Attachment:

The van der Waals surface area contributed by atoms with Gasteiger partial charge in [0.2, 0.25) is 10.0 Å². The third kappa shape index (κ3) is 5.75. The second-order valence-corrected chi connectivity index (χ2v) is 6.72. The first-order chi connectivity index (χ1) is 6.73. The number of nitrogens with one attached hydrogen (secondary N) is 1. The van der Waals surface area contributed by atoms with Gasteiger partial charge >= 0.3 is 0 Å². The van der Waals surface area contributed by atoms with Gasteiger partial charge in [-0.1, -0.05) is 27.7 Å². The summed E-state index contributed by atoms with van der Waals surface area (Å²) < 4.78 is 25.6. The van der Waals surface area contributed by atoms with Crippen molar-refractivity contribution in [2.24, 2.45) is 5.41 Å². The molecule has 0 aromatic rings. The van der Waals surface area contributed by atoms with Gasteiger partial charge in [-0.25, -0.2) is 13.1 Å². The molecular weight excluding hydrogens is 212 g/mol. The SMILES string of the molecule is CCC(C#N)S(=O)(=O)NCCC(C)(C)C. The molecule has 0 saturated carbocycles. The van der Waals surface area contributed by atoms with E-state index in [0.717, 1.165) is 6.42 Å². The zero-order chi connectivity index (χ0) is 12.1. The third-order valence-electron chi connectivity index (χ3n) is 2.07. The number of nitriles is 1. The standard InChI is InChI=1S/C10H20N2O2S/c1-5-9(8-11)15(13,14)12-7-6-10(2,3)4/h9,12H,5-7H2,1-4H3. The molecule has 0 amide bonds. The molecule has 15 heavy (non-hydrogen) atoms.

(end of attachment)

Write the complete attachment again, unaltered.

The van der Waals surface area contributed by atoms with Gasteiger partial charge in [0.2, 0.25) is 10.0 Å². The third kappa shape index (κ3) is 5.75. The second-order valence-corrected chi connectivity index (χ2v) is 6.72. The first-order chi connectivity index (χ1) is 6.73. The number of nitrogens with one attached hydrogen (secondary N) is 1. The van der Waals surface area contributed by atoms with Gasteiger partial charge >= 0.3 is 0 Å². The van der Waals surface area contributed by atoms with Gasteiger partial charge in [-0.1, -0.05) is 27.7 Å². The summed E-state index contributed by atoms with van der Waals surface area (Å²) < 4.78 is 25.6. The van der Waals surface area contributed by atoms with Crippen molar-refractivity contribution in [2.24, 2.45) is 5.41 Å². The molecule has 0 aromatic rings. The van der Waals surface area contributed by atoms with Gasteiger partial charge in [-0.25, -0.2) is 13.1 Å². The molecular weight excluding hydrogens is 212 g/mol. The SMILES string of the molecule is CCC(C#N)S(=O)(=O)NCCC(C)(C)C. The molecule has 0 saturated carbocycles. The van der Waals surface area contributed by atoms with E-state index in [0.717, 1.165) is 6.42 Å². The zero-order chi connectivity index (χ0) is 12.1. The third-order valence-electron chi connectivity index (χ3n) is 2.07. The number of nitriles is 1. The standard InChI is InChI=1S/C10H20N2O2S/c1-5-9(8-11)15(13,14)12-7-6-10(2,3)4/h9,12H,5-7H2,1-4H3. The molecule has 0 amide bonds. The molecule has 15 heavy (non-hydrogen) atoms.